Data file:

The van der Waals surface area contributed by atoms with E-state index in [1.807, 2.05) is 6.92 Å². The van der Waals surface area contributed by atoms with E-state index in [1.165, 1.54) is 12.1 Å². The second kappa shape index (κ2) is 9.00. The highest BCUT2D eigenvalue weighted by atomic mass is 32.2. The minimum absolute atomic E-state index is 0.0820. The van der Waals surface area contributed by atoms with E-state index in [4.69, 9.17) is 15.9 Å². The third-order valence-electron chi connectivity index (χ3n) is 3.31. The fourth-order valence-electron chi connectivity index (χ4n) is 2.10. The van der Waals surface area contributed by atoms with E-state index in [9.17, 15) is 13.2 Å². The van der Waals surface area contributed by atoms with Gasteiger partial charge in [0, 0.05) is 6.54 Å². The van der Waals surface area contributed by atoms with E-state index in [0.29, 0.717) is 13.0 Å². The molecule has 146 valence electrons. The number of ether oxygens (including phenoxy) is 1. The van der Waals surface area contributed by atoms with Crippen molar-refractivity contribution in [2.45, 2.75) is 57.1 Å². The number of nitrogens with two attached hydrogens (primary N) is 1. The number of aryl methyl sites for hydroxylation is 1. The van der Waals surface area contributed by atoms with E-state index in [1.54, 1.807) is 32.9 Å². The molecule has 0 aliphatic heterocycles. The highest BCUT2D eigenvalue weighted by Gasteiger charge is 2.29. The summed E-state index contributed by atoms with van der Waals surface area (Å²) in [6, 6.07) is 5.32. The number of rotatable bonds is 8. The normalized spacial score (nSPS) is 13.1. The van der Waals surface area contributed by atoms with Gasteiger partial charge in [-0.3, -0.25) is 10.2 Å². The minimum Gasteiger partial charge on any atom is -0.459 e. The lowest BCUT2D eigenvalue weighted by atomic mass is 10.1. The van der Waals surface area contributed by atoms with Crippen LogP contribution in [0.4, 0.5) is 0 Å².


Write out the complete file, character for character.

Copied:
The van der Waals surface area contributed by atoms with E-state index in [1.807, 2.05) is 6.92 Å². The van der Waals surface area contributed by atoms with E-state index in [1.165, 1.54) is 12.1 Å². The second kappa shape index (κ2) is 9.00. The highest BCUT2D eigenvalue weighted by atomic mass is 32.2. The minimum absolute atomic E-state index is 0.0820. The van der Waals surface area contributed by atoms with E-state index in [4.69, 9.17) is 15.9 Å². The third-order valence-electron chi connectivity index (χ3n) is 3.31. The fourth-order valence-electron chi connectivity index (χ4n) is 2.10. The van der Waals surface area contributed by atoms with E-state index in [9.17, 15) is 13.2 Å². The van der Waals surface area contributed by atoms with Gasteiger partial charge in [0, 0.05) is 6.54 Å². The van der Waals surface area contributed by atoms with E-state index in [0.29, 0.717) is 13.0 Å². The molecule has 146 valence electrons. The number of ether oxygens (including phenoxy) is 1. The van der Waals surface area contributed by atoms with Crippen molar-refractivity contribution in [2.45, 2.75) is 57.1 Å². The number of nitrogens with two attached hydrogens (primary N) is 1. The number of aryl methyl sites for hydroxylation is 1. The van der Waals surface area contributed by atoms with E-state index in [1.54, 1.807) is 32.9 Å². The molecule has 0 aliphatic heterocycles. The highest BCUT2D eigenvalue weighted by Gasteiger charge is 2.29. The summed E-state index contributed by atoms with van der Waals surface area (Å²) in [6, 6.07) is 5.32. The number of rotatable bonds is 8. The normalized spacial score (nSPS) is 13.1. The van der Waals surface area contributed by atoms with Gasteiger partial charge in [-0.3, -0.25) is 10.2 Å². The minimum Gasteiger partial charge on any atom is -0.459 e. The lowest BCUT2D eigenvalue weighted by atomic mass is 10.1. The van der Waals surface area contributed by atoms with Crippen LogP contribution in [0.4, 0.5) is 0 Å².